L's accountant. The documents consist of Claar's
notes and emails regarding the parties' 2004 buyout of
the ESOP and other matters about the case. Defendants deny
any intentional nondisclosure and say they were under the
impression that all the documents from Claar and/or his
accounting firm Lewis, Hooper & Dick (“LHD”)
had been turned over to plaintiffs in accordance with their
discovery request and subpoena. Defendants assert that the
breakdown was with the third-party scanning company that
scanned the documents from LHD and provided them to
plaintiffs. Still, it is undisputed that plaintiffs were
unaware of the existence of these documents until Claar's
testimony at trial.
assert that Claar's notes and emails addressing the 2004
ESOP buyout are highly relevant to their claims that the
parties entered into an express and/or implied lifetime
employment agreement. Plaintiffs reviewed the documents prior
to the close of their case and acknowledge that they were
able to admit certain documents during trial. But plaintiffs
allege that the late production resulted in substantial and
unfair prejudice that was not cured.
argue that they lost credibility with the jury because they
asked Claar whether he had created documents regarding
defendants' inquiries into repurchasing the stock from
the ESOP expecting him to answer no. But Claar answered
“yes.” Plaintiffs contend they looked like they
were not prepared or were trying to trick Claar. Plaintiffs
also believe the jury was under the impression that they were
hiding information from it because they did not show the
documents to the jury.
further argue that they were prejudiced when the court did
not allow them time to examine the documents before
continuing direct examination of Claar. Plaintiffs state that
they lacked knowledge about the information within these
unproduced documents to question and/or impeach Claar. And
even though the court informed defendants that they could not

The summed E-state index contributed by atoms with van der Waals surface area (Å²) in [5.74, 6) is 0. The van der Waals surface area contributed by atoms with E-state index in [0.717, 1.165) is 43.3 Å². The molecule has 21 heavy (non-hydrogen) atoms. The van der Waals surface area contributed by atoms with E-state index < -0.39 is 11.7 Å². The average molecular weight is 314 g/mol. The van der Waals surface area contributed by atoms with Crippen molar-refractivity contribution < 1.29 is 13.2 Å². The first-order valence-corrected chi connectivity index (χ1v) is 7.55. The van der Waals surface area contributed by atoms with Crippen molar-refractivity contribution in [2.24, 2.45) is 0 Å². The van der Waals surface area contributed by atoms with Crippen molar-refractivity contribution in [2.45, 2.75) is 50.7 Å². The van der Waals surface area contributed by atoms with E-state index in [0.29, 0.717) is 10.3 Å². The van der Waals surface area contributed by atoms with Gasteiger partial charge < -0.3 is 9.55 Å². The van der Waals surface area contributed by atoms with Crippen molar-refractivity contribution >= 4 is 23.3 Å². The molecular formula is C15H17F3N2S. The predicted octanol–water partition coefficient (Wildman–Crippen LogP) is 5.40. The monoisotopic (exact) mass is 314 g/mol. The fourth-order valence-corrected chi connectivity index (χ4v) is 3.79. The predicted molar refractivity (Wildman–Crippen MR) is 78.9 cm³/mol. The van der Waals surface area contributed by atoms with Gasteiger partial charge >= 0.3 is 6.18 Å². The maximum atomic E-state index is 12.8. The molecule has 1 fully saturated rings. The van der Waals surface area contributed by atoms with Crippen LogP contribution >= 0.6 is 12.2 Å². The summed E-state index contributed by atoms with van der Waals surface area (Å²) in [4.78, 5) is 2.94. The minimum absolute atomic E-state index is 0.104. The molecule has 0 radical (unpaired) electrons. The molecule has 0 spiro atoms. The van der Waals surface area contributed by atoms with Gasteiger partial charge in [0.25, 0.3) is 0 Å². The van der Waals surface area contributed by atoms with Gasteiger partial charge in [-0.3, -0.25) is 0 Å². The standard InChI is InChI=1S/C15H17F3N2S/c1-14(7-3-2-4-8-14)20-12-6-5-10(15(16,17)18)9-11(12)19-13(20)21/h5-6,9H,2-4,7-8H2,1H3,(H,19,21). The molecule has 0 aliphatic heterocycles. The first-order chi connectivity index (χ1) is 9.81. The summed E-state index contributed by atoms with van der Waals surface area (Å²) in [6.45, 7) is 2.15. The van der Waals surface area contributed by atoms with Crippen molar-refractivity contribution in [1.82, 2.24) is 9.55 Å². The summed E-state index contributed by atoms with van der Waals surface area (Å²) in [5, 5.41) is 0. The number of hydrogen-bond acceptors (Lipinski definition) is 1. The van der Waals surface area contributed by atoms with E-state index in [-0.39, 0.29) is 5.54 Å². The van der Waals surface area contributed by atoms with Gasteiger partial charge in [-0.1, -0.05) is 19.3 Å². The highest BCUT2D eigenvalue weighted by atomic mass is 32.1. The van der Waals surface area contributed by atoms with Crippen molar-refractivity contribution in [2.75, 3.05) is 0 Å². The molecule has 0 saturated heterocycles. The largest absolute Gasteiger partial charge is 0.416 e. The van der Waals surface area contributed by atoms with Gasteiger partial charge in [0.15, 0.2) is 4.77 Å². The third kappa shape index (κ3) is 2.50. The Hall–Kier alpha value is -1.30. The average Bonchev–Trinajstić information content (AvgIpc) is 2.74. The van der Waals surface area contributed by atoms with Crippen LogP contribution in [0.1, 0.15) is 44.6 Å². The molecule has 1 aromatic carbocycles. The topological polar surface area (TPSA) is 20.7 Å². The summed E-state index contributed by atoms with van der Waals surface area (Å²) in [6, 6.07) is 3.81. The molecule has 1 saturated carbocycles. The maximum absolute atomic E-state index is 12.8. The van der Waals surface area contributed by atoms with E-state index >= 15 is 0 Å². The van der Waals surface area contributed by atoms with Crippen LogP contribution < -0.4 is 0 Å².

use the unproduced documents, defendants continued to elicit
testimony from Claar about these documents over
plaintiffs' objection. Plaintiffs contend that the
court's instruction to the jury to disregard any
discussions concerning these documents did not cure the
prejudice because it failed to inform the jury that these
documents were not produced pursuant to plaintiffs'
subpoena and request for production. Consequently, the
jury-plaintiffs believe-was left with the impression that
plaintiffs were at fault.
plaintiffs were surprised, they were not unduly prejudiced so
as to warrant a new trial. See Util. Trailer Sales,
734 F.Supp.2d at 1228 (“A showing of prejudice,
however, is essential.”).
It is well settled that Rule 59 provides a means of relief in
cases in which a party has been unfairly made the victim of
surprise. 11 Wright & Miller, Federal Practice and
Procedure § 2805 at 38 (1973). The surprise, however,
must be “inconsistent with substantial justice”
in order to justify a grant of a new trial.
Conway v. Chem. Leaman Tank Lines, Inc., 687 F.2d
108, 111 (5th Cir. 1982).
were not allowed to introduce these documents until
plaintiffs had reviewed them. The jury was also given a
curative instruction. The “central assumption of our
jurisprudence is that juries follow the instructions they
receive.” Wirtz, 311 F.Supp.2d at 1228-29.
There is no evidence in the record ...